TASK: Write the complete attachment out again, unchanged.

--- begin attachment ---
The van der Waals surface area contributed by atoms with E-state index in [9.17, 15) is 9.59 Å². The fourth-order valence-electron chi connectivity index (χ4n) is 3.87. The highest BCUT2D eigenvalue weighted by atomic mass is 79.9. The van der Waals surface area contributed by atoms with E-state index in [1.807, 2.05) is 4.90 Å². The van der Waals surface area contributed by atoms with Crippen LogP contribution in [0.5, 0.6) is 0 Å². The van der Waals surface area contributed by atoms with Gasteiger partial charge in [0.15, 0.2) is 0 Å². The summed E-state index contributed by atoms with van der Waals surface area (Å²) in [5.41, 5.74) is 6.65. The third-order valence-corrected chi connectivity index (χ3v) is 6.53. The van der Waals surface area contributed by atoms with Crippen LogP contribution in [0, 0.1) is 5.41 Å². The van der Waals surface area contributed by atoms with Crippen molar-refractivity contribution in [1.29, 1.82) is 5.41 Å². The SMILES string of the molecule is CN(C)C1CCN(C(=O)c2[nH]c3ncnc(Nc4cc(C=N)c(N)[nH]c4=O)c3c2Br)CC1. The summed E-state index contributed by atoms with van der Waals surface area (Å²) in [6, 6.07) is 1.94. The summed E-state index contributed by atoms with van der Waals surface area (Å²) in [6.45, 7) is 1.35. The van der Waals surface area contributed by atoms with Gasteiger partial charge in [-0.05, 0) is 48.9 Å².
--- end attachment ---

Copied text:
The van der Waals surface area contributed by atoms with E-state index in [9.17, 15) is 9.59 Å². The fourth-order valence-electron chi connectivity index (χ4n) is 3.87. The highest BCUT2D eigenvalue weighted by atomic mass is 79.9. The van der Waals surface area contributed by atoms with E-state index in [1.807, 2.05) is 4.90 Å². The van der Waals surface area contributed by atoms with Crippen LogP contribution in [0.5, 0.6) is 0 Å². The van der Waals surface area contributed by atoms with Gasteiger partial charge in [0.15, 0.2) is 0 Å². The summed E-state index contributed by atoms with van der Waals surface area (Å²) in [5.41, 5.74) is 6.65. The third-order valence-corrected chi connectivity index (χ3v) is 6.53. The van der Waals surface area contributed by atoms with Crippen LogP contribution in [0, 0.1) is 5.41 Å². The van der Waals surface area contributed by atoms with Crippen molar-refractivity contribution in [1.29, 1.82) is 5.41 Å². The SMILES string of the molecule is CN(C)C1CCN(C(=O)c2[nH]c3ncnc(Nc4cc(C=N)c(N)[nH]c4=O)c3c2Br)CC1. The summed E-state index contributed by atoms with van der Waals surface area (Å²) in [6, 6.07) is 1.94. The summed E-state index contributed by atoms with van der Waals surface area (Å²) in [6.45, 7) is 1.35. The van der Waals surface area contributed by atoms with Gasteiger partial charge in [-0.05, 0) is 48.9 Å².